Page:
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Password cracking!!

Arrow Image Different ways to crack a password

Hello, to start off I would like to say thanks for taking time to read my article. As this might be a little sketchy, please bare with me, for this is my first article for HBH. In this article I will go over different types of cracking methods, and the odds of actually cracking them, so you can figure out and understand why cracking is so difficult.

Brute forcing
The most common type of cracking method is called an exhaustive brute force. For those of you who are unsure what that means, read on. An exhaustive brute force is the cracking program, tries every conceivable password. In most password boxes, the allowed characters are A-Z (capital) a-z (lower) 0-9 (numbers) and all of their corresponding characters. Some even allow the use of a spacebar, < > ?/.,\ | ][ {} the list goes on. There are a total of 95 different keys you can use for every character of a password, so be creative. For the base of explanation ill use an eight (8) character password. If you have an eight character password, trying 10,000 cracks per SECOND, would take you 22,875 years to complete (assuming it’s the last password tried). For those of you who like the math explanation would look like 95 ^ 8 (the ^ means to the power of, 95 is how many characters it could be, 8 is how many characters are in the password. To simplify it and make more sense to you, if you had 1,000 computers cracking the same password, it would still take you OVER 22 years to complete, feel free to throw up, I know I did.

Dictionary attack
I am sure that you have all heard NOT to use any direct words from the dictionary, and you ask why not, and ill answer here shortly. For the base of learning, let’s say you used the longest word in the English language (Pneumonoultramicroscopicsilicovolcanokoniosis), yes this is the longest. Despite the 45 letters it took to make it, it would still be cracked LESS THEN ONE MINUTE. Why is that you may ask? The dictionary hold about 200,000 words, more or less depending on which one you’re looking in, assuming 10,000 cracks per second, would only take 20 seconds, because it’s looking thru every word in the dictionary, and none more.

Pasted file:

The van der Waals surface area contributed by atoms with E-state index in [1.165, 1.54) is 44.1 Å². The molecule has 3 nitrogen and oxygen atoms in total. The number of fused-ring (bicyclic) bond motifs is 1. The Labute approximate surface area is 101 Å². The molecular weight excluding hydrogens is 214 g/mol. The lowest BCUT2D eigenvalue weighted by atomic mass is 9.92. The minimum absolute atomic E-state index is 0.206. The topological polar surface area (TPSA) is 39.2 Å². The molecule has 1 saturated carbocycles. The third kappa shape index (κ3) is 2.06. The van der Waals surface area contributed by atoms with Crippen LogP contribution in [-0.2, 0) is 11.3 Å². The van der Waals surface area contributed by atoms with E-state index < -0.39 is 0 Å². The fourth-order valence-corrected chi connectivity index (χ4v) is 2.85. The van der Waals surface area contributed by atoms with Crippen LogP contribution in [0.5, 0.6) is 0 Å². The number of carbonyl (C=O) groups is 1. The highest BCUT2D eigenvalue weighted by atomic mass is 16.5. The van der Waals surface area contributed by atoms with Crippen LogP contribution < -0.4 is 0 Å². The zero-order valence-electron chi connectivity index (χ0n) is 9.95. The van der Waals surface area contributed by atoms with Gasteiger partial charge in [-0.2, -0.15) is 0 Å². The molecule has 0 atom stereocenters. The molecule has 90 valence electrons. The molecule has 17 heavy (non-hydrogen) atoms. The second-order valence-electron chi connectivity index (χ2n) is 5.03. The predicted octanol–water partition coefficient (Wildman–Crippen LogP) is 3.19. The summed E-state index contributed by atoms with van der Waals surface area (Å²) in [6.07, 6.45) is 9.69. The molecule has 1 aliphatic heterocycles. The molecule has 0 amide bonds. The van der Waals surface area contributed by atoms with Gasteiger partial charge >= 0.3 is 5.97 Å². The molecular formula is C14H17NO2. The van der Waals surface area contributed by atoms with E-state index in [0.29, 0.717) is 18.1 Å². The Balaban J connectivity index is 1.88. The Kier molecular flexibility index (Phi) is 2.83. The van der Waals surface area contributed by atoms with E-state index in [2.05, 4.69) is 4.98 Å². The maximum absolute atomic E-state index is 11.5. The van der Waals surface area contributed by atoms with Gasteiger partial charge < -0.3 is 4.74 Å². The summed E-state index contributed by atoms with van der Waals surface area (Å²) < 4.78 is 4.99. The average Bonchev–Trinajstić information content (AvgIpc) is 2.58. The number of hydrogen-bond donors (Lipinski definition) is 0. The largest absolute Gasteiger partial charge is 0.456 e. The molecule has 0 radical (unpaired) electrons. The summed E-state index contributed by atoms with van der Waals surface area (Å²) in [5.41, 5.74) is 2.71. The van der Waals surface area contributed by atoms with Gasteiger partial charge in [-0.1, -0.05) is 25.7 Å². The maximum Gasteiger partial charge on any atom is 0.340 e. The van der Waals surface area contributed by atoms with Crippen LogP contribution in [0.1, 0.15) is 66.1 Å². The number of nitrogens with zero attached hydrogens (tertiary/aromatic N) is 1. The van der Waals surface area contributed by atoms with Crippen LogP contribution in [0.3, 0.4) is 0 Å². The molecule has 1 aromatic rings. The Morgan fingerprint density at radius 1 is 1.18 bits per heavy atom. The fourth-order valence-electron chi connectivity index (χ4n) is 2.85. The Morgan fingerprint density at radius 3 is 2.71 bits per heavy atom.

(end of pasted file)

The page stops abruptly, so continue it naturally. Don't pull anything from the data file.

Hash look up
This is by far the most appealing to me. As I was showing my friends some cracking methods, He asked me what a hash is, so I explained. He then asked why don’t you just “pre-calculate” all the hashes. Even though such a good question I laughed my ass off. I explained to him that a password normally is not found in plain text, it has a hash (usually mathematically irreversible). Of course you would have to store, the table or database somewhere, so you just need to search the database for the corresponding hash. Assuming your doing a binary search, I would look like O(log2 N). N is the number of entries. So to continue the password used above would look like O(8 log2 95) which is incredibly fast. Of course then you would have to add in for each of those a salt value between 0 and 4096. So now its O(8 log2N) X 4096 (feel free to do the math) Sound like a good idea? Well, guess again!! The downfall of such an attack is that you would have to have about 100 thousand TERABYTES of memory (damn near enough to run NASA). Just for a little ratio, a 4 character password, with all 4096 salts and every possible hash pre-calculated, would take about 4.6 terabytes of memory, which is still very impractical.